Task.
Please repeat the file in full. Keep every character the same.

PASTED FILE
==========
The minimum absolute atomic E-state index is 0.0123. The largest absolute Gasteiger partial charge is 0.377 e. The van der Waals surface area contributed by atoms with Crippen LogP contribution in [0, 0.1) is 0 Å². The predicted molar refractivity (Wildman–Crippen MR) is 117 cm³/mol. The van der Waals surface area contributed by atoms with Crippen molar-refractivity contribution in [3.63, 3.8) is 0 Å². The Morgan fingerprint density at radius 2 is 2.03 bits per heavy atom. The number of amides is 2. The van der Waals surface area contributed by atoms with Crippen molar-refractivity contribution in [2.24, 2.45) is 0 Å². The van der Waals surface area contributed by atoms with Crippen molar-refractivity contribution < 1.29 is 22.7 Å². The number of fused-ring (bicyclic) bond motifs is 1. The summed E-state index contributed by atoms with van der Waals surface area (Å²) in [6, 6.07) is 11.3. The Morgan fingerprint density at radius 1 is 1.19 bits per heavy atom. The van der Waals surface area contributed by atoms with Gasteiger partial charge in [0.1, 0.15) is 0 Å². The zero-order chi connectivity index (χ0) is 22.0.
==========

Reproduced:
The minimum absolute atomic E-state index is 0.0123. The largest absolute Gasteiger partial charge is 0.377 e. The van der Waals surface area contributed by atoms with Crippen LogP contribution in [0, 0.1) is 0 Å². The predicted molar refractivity (Wildman–Crippen MR) is 117 cm³/mol. The van der Waals surface area contributed by atoms with Crippen molar-refractivity contribution in [3.63, 3.8) is 0 Å². The Morgan fingerprint density at radius 2 is 2.03 bits per heavy atom. The number of amides is 2. The van der Waals surface area contributed by atoms with Crippen molar-refractivity contribution in [2.24, 2.45) is 0 Å². The van der Waals surface area contributed by atoms with Crippen molar-refractivity contribution < 1.29 is 22.7 Å². The number of fused-ring (bicyclic) bond motifs is 1. The summed E-state index contributed by atoms with van der Waals surface area (Å²) in [6, 6.07) is 11.3. The Morgan fingerprint density at radius 1 is 1.19 bits per heavy atom. The van der Waals surface area contributed by atoms with Gasteiger partial charge in [0.1, 0.15) is 0 Å². The zero-order chi connectivity index (χ0) is 22.0.